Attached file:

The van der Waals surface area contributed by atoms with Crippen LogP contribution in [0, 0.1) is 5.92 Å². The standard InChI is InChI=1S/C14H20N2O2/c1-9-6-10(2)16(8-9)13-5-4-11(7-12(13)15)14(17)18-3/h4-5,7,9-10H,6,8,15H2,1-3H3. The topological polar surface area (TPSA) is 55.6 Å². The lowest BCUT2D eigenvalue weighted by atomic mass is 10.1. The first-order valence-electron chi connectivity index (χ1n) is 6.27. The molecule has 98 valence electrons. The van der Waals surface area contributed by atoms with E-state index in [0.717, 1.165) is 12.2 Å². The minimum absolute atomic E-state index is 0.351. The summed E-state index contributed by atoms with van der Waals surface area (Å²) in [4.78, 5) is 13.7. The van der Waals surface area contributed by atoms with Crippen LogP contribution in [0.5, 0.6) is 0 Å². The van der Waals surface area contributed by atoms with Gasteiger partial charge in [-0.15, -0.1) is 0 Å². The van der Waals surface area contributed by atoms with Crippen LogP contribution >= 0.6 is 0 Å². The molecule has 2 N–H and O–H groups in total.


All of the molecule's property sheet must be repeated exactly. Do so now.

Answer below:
The van der Waals surface area contributed by atoms with Crippen LogP contribution in [0, 0.1) is 5.92 Å². The standard InChI is InChI=1S/C14H20N2O2/c1-9-6-10(2)16(8-9)13-5-4-11(7-12(13)15)14(17)18-3/h4-5,7,9-10H,6,8,15H2,1-3H3. The topological polar surface area (TPSA) is 55.6 Å². The lowest BCUT2D eigenvalue weighted by atomic mass is 10.1. The first-order valence-electron chi connectivity index (χ1n) is 6.27. The molecule has 98 valence electrons. The van der Waals surface area contributed by atoms with E-state index in [0.717, 1.165) is 12.2 Å². The minimum absolute atomic E-state index is 0.351. The summed E-state index contributed by atoms with van der Waals surface area (Å²) in [4.78, 5) is 13.7. The van der Waals surface area contributed by atoms with Crippen LogP contribution in [0.5, 0.6) is 0 Å². The van der Waals surface area contributed by atoms with Gasteiger partial charge in [-0.15, -0.1) is 0 Å². The van der Waals surface area contributed by atoms with Crippen LogP contribution >= 0.6 is 0 Å². The molecule has 2 N–H and O–H groups in total.